Google is the new phonebook – How the search changed in last 10 years?
I have read that post titled Google vs Yellow Pages Survey Results by David Jenyns the other day. It made me think the good old days, right before this digital media boom! So, I asked myself this question, “-When was the last time, I used a Yellow Pages print book to look up information?”. The answer to that question was not easy – cos, I really don’t remember it exactly! When was the last time I did that? But, I do remember something that more than 4-5 times I had to recycle those books even without opening their cover page!… It’s quite sad isn’t it? or scary? or none of them and it’s rather quite exciting!!!
Yellow pages are the telephone directory pages that are utilised to advertise or to checklist companies. They are typically categorized according to the services and solution. The title came from the way that these info have been only printed on yellow pages although the white pages were meant for no-business numbers.
The uses of yellow pages come about accidentally when someone who was printing the directory run out of the white papers and used the yellow papers rather. Now its employed by all folks regardless if they speak English or not. In other countries, it can be just referred to as golden pages.
According to Google, Google every day answers more than one billion questions from people around the globe in 181 countries and 146 languages
. 15% of the searches we see everyday we’ve never seen before. With the developing cyber technologies Google has created computing programs, called “algorithms”, that can handle the immense volume and breadth of search requests. This is just at the beginning of what’s possible, and there is a constant battle between Google and the rest of Internet Search Engines to find better solutions.
Why Google Delivers More Targeted Results Than Other Search Engines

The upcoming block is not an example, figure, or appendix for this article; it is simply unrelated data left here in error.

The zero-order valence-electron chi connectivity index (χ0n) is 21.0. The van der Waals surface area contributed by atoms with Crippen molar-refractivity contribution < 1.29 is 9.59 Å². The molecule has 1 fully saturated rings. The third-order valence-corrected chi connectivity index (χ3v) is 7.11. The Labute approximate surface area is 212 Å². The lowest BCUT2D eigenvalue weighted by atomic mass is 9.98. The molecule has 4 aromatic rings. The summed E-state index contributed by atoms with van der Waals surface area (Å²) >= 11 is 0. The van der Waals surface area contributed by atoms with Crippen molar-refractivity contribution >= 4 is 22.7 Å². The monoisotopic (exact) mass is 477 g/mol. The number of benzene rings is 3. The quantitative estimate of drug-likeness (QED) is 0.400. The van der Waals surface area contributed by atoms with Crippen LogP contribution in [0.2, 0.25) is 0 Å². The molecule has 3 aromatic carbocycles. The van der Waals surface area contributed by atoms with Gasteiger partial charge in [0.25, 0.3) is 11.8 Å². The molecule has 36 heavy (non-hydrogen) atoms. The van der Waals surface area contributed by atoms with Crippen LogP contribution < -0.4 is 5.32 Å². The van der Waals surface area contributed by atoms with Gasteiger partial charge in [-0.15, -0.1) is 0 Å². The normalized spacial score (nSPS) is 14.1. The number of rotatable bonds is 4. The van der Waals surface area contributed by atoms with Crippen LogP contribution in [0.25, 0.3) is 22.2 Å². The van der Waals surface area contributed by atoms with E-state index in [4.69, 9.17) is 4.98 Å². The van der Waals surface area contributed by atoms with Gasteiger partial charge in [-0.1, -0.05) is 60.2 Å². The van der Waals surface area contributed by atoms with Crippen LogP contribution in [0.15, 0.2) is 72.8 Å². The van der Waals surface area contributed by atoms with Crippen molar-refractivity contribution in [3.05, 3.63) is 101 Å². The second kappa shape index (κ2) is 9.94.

Like most of the major search engines, Google assembles the pages in its search index by using special “searchbot” or crawler software to scour the Web. Found pages are automatically added to Google’s ever-expanding database; when you perform a search, you’re actually searching this database of Web pages, not the Web itself.
The results of your searches are ranked according to Google’s trademarked PageRank technology. This technology measures how many other pages link to a particular page; the more links to a page, the higher that page ranks. In addition, PageRank assigns a higher weight to links that come from higher-ranked pages. So if a page is linked to from a number of high-ranked pages, that page will itself achieve a higher ranking.
The theory is that the more popular a page is, the higher that page’s ultimate value. While this sounds a little like a popularity contest (and it is), it’s surprising how often this approach delivers high-quality results.
The number of web pages indexed by Google is among the largest of all search engines (Google and AllTheWeb are continually jockeying for “biggest” bragging rights), which means you stand a fairly good chance of actually finding what you are searching for. And the Google search engine is relatively smart, it analyzes the keywords in your query and recognizes the type of search result you’re looking for. (For instance, if you enter a person’s name and city, it knows to search its phonebook – not the general Web Index!)